Recent work has shown that deep learning models in NLP are highly sensitive to lowlevel correlations between simple features and specific output labels, leading to overfitting and lack of generalization. To mitigate this problem, a common practice is to balance datasets by adding new instances or by filtering out "easy" instances (Sakaguchi et al., 2020), culminating in a recent proposal to eliminate single-word correlations altogether (Gardner et al., 2021). In this opinion paper, we identify that despite these efforts, increasingly-powerful models keep exploiting ever-smaller spurious correlations, and as a result even balancing all single-word features is insufficient for mitigating all of these correlations. In parallel, a truly balanced dataset may be bound to "throw the baby out with the bathwater" and miss important signal encoding common sense and world knowledge. We highlight several alternatives to dataset balancing, focusing on enhancing datasets with richer contexts, allowing models to abstain and interact with users, and turning from large-scale fine-tuning to zero- or few-shot setups.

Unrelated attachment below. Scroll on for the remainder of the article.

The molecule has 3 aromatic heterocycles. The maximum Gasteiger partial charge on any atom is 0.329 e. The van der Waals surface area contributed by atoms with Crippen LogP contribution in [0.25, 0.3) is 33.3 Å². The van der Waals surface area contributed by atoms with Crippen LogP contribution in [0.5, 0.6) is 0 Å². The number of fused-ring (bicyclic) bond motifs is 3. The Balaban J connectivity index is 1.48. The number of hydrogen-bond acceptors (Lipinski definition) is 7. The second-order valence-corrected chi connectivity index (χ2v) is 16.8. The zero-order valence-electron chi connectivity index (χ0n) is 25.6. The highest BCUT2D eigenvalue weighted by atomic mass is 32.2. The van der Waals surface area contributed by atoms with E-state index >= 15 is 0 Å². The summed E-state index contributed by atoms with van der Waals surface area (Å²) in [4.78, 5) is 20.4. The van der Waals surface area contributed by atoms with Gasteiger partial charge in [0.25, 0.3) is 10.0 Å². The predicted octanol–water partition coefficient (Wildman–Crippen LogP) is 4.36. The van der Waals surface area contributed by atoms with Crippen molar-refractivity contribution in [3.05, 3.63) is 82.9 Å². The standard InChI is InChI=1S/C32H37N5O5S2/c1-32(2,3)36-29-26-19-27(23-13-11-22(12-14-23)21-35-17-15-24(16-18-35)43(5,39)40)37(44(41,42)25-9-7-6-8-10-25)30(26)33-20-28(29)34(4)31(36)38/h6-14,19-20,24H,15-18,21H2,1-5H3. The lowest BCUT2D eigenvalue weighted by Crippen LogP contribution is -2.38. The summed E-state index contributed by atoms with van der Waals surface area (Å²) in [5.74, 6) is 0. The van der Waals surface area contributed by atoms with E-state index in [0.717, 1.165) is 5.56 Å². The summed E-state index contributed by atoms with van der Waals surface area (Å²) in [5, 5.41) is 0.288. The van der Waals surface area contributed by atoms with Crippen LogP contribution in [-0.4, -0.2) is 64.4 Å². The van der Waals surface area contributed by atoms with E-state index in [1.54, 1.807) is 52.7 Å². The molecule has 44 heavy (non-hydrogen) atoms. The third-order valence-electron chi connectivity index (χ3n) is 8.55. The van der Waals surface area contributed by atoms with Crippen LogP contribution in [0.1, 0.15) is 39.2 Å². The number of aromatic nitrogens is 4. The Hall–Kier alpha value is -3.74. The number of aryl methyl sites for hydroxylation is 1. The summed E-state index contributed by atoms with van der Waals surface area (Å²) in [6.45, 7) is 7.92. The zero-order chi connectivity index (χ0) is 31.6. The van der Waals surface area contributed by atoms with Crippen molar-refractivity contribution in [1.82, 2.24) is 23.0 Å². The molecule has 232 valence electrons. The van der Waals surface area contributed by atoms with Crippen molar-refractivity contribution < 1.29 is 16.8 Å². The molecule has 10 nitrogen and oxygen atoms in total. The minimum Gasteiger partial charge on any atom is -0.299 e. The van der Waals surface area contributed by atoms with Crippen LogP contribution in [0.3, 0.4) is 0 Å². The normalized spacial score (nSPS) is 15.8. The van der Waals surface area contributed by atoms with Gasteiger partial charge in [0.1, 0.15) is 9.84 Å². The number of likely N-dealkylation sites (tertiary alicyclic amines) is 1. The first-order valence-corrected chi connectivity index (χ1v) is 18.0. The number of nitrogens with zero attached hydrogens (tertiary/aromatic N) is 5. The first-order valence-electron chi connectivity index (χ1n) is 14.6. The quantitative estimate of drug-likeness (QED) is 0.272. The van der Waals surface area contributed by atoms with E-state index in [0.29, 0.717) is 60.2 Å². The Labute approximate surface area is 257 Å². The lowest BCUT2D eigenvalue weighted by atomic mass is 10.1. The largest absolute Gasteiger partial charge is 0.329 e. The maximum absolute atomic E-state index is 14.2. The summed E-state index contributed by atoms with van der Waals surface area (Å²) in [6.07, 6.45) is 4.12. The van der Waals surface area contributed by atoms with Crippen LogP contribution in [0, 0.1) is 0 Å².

|Title of host publication||Findings of the Association for Computational Linguistics|
|Subtitle of host publication||NAACL 2022 - Findings|
|Publisher||Association for Computational Linguistics (ACL)|
|Number of pages||13|
|State||Published - 2022|
|Event||2022 Findings of the Association for Computational Linguistics: NAACL 2022 - Seattle, United States|
Duration: 10 Jul 2022 → 15 Jul 2022
|Name||Findings of the Association for Computational Linguistics: NAACL 2022 - Findings|
|Conference||2022 Findings of the Association for Computational Linguistics: NAACL 2022|
|Period||10/07/22 → 15/07/22|
Bibliographical noteFunding Information:
We would like to thank Matt Gardner and Will Mer-rill for the in-depth discussion. We would also like to thank Omri Abend, Yoav Goldberg, Inbal Magar, and the anonymous reviewers for their feedback. This work was supported in part by research gifts from the Allen Institute for AI.
© Findings of the Association for Computational Linguistics: NAACL 2022 - Findings.